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NOAA’s multifaceted hurricane data collection efforts provide a detailed view of Hurricanes Franklin and Idalia

As Hurricanes Franklin and Idalia strengthened in late August, NOAA scientists collected critical data from the air, sea surface, and underwater to enhance forecasts and increase scientific knowledge.

In less than two weeks, a fleet of strategically placed oceanographic instruments gathered temperature, salinity, and surface wind speed data, while NOAA’s Hurricane Hunter aircraft repeatedly flew into the storms to collect atmospheric data. Each element of this coordinated effort is an integral piece of the atmospheric puzzle that helps NOAA National Weather Service forecasters issue vital warnings and NOAA researchers better understand the storms, all with the goal of protecting lives and property.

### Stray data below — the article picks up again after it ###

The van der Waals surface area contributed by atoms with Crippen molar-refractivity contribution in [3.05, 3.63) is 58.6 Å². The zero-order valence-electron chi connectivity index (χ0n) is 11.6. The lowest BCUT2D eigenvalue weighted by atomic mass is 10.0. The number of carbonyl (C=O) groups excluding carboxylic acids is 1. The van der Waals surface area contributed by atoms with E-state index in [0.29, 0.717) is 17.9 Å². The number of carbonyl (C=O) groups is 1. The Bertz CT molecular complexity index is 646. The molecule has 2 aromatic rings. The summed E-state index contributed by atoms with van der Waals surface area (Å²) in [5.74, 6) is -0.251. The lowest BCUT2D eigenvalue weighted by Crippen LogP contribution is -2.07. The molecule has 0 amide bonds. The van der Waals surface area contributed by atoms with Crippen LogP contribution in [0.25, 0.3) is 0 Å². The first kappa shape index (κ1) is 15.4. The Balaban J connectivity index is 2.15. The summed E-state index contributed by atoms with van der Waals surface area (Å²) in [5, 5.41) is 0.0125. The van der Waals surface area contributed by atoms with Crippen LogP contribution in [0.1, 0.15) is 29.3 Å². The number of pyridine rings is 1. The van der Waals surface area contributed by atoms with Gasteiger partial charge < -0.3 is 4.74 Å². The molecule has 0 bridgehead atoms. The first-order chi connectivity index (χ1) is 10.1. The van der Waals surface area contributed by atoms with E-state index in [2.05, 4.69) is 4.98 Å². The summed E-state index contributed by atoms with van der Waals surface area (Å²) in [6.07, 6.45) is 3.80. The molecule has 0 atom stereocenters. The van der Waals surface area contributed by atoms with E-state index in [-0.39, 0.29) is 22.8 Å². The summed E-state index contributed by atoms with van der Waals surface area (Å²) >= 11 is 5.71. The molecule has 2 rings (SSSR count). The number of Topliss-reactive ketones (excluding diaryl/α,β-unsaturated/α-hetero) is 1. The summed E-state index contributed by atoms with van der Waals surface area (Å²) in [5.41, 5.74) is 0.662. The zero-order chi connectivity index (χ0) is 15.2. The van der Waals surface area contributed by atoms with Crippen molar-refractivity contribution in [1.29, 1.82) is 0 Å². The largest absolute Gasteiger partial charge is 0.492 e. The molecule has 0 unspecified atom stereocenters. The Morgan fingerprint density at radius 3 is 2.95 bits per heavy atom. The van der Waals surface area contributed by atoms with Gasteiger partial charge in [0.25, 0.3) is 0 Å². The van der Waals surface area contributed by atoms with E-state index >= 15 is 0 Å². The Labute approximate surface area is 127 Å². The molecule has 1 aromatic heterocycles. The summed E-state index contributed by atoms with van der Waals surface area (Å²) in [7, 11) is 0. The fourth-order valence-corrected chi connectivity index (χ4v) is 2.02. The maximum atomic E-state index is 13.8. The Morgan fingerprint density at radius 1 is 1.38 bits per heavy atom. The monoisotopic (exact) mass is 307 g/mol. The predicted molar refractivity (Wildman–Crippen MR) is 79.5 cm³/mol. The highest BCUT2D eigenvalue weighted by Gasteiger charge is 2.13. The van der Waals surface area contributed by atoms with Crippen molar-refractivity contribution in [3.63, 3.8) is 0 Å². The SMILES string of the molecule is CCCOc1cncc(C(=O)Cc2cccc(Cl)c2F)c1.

NOAA conducted 17 operational and research missions into Hurricanes Franklin and Idalia from August 21 to August 31, 2023. The NOAA P-3 conducted operational missions to observe the location and intensity of both systems, and Tail Doppler Radar missions to gather data to improve hurricane model initial conditions and forecasts. The NOAA G-IV conducted one Tail Doppler Radar mission and numerous Synoptic Surveillance missions with the goal of improving forecasts. The aircraft captured the organization and development of both storms before and during the periods they underwent rapid intensification (when hurricane winds strengthen by 35 mph or more in 24 hours or less).

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